# Mutual Information, is this calculation correct or should I contact the author about fixing it?

Background information

According to Cover's text book on information theory Mutual Information is calculated as:

$$(1) I(W;C) = \Sigma_k\Sigma_i P(C_k,W_i)log(\frac{P(C_k,W_i)}{P(C_k)P(W_i)})$$

Now if we were interested in a single Word W_i we would just calculate this with one sum:

$$(2) I(W_i;C) = \Sigma_k P(C_k,W_i)log(\frac{P(C_k,W_i)}{P(C_k)P(W_i)})$$

OR we can rewrite this as

$$(3) I(W_i;C) = \Sigma_k P(C_k,W_i)log(\frac{P(W_i|C_k)}{P(W_i)})$$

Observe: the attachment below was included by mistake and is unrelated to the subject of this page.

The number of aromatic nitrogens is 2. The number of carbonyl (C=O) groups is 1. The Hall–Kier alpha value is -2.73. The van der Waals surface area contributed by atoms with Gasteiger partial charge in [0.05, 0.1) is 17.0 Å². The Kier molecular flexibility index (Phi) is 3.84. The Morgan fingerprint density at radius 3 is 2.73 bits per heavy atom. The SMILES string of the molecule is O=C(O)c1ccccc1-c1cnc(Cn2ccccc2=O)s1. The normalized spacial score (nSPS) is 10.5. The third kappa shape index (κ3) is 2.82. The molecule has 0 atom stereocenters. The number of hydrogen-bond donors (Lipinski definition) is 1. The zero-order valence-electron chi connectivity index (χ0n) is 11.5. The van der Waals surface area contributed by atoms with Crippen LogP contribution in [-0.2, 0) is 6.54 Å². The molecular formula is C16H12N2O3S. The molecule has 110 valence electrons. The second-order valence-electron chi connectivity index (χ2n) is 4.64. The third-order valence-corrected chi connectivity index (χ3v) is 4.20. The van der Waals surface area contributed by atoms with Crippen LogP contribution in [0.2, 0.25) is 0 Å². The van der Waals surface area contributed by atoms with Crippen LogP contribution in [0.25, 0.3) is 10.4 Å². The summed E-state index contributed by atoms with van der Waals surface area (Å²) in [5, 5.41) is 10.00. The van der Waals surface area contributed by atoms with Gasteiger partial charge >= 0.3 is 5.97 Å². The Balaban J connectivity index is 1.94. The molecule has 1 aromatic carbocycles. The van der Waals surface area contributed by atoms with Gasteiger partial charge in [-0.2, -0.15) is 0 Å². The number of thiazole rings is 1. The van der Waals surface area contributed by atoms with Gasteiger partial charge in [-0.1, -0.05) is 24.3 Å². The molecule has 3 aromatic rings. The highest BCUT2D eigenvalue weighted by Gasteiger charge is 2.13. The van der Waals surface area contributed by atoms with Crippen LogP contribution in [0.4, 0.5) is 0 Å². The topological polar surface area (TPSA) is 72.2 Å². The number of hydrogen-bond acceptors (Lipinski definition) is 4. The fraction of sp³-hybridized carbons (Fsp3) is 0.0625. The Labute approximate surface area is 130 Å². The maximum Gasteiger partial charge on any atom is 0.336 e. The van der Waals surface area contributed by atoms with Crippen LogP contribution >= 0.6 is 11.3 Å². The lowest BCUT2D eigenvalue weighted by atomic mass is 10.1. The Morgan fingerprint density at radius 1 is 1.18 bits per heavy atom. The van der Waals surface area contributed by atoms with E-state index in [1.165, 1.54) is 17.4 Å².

because $$(4) P(W_i|C_k) = \frac{P(W_i,C_k)}{P(C_k)}$$ (unless i am incorrect)

Question While reading a paper on feature selection using information theory measurements I came across A segment of the text: Should the equation be more like (3), and I should contact the Author, or have I mis-understood/interpreted mutual information?

• I don't see any difference between Prof. Cover's equation $(3)$ and the Author's equation $(2)$ from the paper. – Sudarsan Sep 12 '13 at 23:46